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The Vestal Virgins were prostitutes??? Certainly some people have claimed so, but haven't others maintained they were indeed virgins? Which of these two classes of people is better informed? Having intercourse with a Vestal Virgin could result in a death sentence in Rome. I wish I knew more about this, but surely the claim that Vestal Virgins were prostitutes is not universally held and should be attributed? Hoping someone can educate me... -- Someone else 02:04 Nov 26, 2002 (UTC)
- I suspect modern fantasy as well here. There were several groups of sacred prostitutes in the ancient world, but I've never heard such a claim made about the Vestal virgins. It just doesn't fit in with the character of the deity in question, either; sacred prostitutes worshipped Aphrodite, or Astarte, or Cotys, but not Hestia/Vesta. -- IHCOYC 02:33 21 Jul 2003 (UTC)
"It burned until AD 394." Why did the fire go out? --Jen savage 19:18, 21 Apr 2004 (UTC)
- The roof leaked. Actually, in 394, Emperor Theodosius forbade public pagan worship, and so the temple was forced to close. Smerdis of Tlön 20:06, 21 Apr 2004 (UTC)
- 391 actually (I fixed the date): the "Theodosian decrees". The "prostitutes" thing must have been pubescent humor. But this is quite serious I suspect: "The Vestales were one of the few full time clergy positions in Roman religion. " Oh my goodness gracious!
- Now recite these galloping dactyls aloud:
- Higgledy-Piggledy venerate Vesta, the Goddess of hearth, on the ninth day of June. Priestesses known for their Vestal-virginity tended the flame and kept Romans immune.
- — Wetman 01:13, 19 Jul 2004 (UTC)
The Vestal Virgins were incredibly high class in Roman society. I think they could get away with not really being virgins.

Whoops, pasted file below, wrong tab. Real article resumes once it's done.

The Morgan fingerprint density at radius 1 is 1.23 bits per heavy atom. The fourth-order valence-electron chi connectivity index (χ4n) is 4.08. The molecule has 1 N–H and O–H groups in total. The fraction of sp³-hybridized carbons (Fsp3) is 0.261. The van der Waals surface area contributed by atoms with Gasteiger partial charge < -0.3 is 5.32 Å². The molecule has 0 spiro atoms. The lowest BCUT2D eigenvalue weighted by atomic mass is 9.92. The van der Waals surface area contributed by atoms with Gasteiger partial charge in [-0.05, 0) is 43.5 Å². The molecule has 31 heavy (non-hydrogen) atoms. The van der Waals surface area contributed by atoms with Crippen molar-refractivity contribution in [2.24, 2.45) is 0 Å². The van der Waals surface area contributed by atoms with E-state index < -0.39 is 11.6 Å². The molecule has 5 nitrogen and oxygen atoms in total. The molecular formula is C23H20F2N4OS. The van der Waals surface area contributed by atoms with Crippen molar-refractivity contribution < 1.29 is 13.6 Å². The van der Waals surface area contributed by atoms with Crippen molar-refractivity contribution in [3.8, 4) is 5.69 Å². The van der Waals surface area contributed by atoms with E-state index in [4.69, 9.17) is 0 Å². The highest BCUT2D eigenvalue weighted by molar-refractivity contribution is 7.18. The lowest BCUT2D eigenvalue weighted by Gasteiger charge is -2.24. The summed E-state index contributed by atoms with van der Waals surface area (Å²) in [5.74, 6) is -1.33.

Copyright violation, from a novel no less!
"Goddess of the Hearth she was the symbol of the home, around which a newborn child must be carried before it could be received into the family. Every meal began and ended with an offering to her:
Vesta, in all dwellings of men and immortals
Yours is the highest honor, the sweet wine offered
First and last at the feast, poured out to you duly.
Never without you can gods or mortals hold banquet.
Each city too had a public hearth sacred to Vesta, where the fire was never allowed to go out. If a colony was to be founded, the colonists carried with them coals from the hearth of the mother-city with which to kindle the fire on the new city's hearth."
This entire section has been directly copied from Edith Hamilton's novel Mythology with the exception that the word "Vesta" has replaced "Hestia". I see that it is referenced at the end of the article but that DOES NOT make it okay to copy the complete section without putting quotation marks. I don't mean to sound overly critical, I just don't want to see anyone get in trouble as this currently infringes on copyright laws set by the publisher. I suggest that this be changed immediately, either by changing the wording or by adding appropriate quotation marks. Until this is changed, I will place a tag over the above mention section where it appears in the article. This shouldn't be too difficult to do; I'll try to fix some of it though I would really love if someone could help. Thanks. --France3470 22:09, 8 May 2007 (UTC)
- On the note of Edith Hamilton's Mythology as well, it certainly cannot be the only reference for all this information as she barely talks about Hestia/Vesta at length. I believe the references section might need to be expanded as information of Vesta is hardly common knowledge. Maybe some footnotes could be added to help improve the credibility of the article. Since I know a bit on this topic I'll see what I can do to improve the article.--France3470 22:18, 8 May 2007 (UTC)